It's Carnival day in the 2000s.

'Bouyon' music booms from massive speakers in huge trucks laboring through narrow streets.

In tow, thousands of revelers are 'chipping' to the insistent, amplified, hypnotic beat.

The core conveyor of music is the hi-fi -- it's the veritable 'new face' of carnival revelry.

Gone are the days when 'lapo kabwit' drums and steel pans were main sources of music on carnival day.

Steel pan virtuoso Atherton Martin saw this as a sad reality as he reflected on the rise and fall of the steel pan in Dominica.

Martin said the steel pan was introduced here in the 1950s after World War II.

Pan caught on quickly and fit as it fit in neatly with the lapo kabwit drumming tradition. Also, playing pan required no formal music training, and pans were built and tuned on island.

By the 1960s, a strong community movement to play pan and join steel bands emerged, driven by 'grassroots' people's passionate support for the quintessential West Indian musical instrument.

"There were fans . . . there were people who provided whatever the band needed … it was the community that literally owned and supported the steel pan…" Martin recalled.

By 1962, there were over a dozen steel bands across Dominica and pan dominated the streets at carnival when bands of skilled 'pan-ists' drew crowds as large as the bouyon bands do today.

Martin started playing pan at the age of 12, like most youths of his era. "All of us played sports, all of us played steel pan…If we were not doing sports, we went into the pan yard," he said.

For a while, the pan culture flourished, Martin said, and two secondary schools made teaching pan a part of their curricula. To him, this had mixed results.

On the plus side, Martin said, it provided a structured environment within which the instrument was learnt.

But he feels it also took steel pan out of the community and into the school which slowly eroded pan's grassroots appeal.

There was also a drive to formalize the steel pan movement and organise steel bands, Martin said, which led to the formation of an association and the pursuit of sponsorship.

"When those things work, they are beneficial; when they don't work they tend to de-energize people because they create an expectation of dependency," he said.

As he recalled, a culture of dependency soon arose, which he said caused "people depend on the pan association to do things that the band themselves would normally have done".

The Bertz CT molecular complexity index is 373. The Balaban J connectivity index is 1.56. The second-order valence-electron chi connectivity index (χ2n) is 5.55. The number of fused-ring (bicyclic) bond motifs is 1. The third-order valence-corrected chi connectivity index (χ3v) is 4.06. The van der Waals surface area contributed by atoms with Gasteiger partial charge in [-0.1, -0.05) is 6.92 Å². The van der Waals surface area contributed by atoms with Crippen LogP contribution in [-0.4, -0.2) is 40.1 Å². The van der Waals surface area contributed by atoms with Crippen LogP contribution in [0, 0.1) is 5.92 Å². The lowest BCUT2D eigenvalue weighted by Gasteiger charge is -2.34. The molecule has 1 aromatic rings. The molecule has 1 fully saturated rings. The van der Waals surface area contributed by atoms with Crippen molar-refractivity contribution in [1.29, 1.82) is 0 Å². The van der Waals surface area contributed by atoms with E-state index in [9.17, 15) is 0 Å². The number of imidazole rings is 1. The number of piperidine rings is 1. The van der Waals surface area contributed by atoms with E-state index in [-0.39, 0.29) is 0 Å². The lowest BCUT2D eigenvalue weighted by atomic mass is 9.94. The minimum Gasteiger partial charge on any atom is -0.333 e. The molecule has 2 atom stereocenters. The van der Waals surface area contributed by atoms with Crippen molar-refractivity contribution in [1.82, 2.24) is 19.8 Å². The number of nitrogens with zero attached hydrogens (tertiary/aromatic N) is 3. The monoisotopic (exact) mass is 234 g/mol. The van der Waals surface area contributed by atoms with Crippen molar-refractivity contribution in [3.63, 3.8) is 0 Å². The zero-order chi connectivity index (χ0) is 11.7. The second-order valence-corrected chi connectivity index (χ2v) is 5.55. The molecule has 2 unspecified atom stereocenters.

Additionally, carnival began to be more Roseau-based, he said, creating challenges for rural steel bands because it is difficult to transport the unwieldy instruments.

Later, when a 'Panorama-style' competition was introduced, rural bands were at a disadvantage and tended to be eliminated early as their pan-ists were outshone by better-trained urban players.

This discouraged them, Martin contended, and in the long run mounting challenges faced by players in outlying communities caused interest in steel bands to wane.

Large-scale migration of young Dominicans also shrunk the local skills-pool of pan players, builders and tuners.

But the real clincher in the decline of pan, Martin believes, was the introduction of electronic bands with deejays on trucks.

"And because they had a lot more volume than the steel-band, they were always able to overcome the sound of the steel band so revelers….started following those bands . . .

"The steel-bands were only left with the diehard supporters, so they were a lot smaller, a lot less attractive. . . eventually the steel band players themselves got discouraged," Martin said.

"You need to have better players and more players to compete with electronic music; you needed the steel-band to operate throughout the year," he declared, adding that this is expensive.

Efforts to get sponsors were unsuccessful and the situation reached a stage where the steel pan was dormant for nine to 10 months of the year, only to be revived briefly for carnival.

Now, there are only a few groups trying to keep local steel pan music alive and the steel band movement has nearly disappeared.

He pointed out that the basic building blocks to revive the steel pan do not exist and, in fact, the last revival attempt required importing pans from Trinidad as no one could make them here.

He disclosed that for some time there were only two persons in Dominica who could build and tune steel pans, but one of these persons died and the other is ailing and cannot continue the craft.

Martin underscored the importance of investing in pan tuners, builders and tutors, without which all pan-revival initiatives will fail.

"Steel band has a whole history and a culture of community engagement . . . that has to be recognized . . . you have to work to rebuild steel band at the community level," he contended.

He recommends introducing pan at the primary school level to build a corps of competent pan-ists.

But this requires money, and Martin does not think there is genuine understanding of pan and the correct approach that should be taken.

He said national investment in steel pan tuition is crucial because it inculcates discipline, persistence and a sense of teamwork, while sharpening youths' minds and keeping them productively engaged.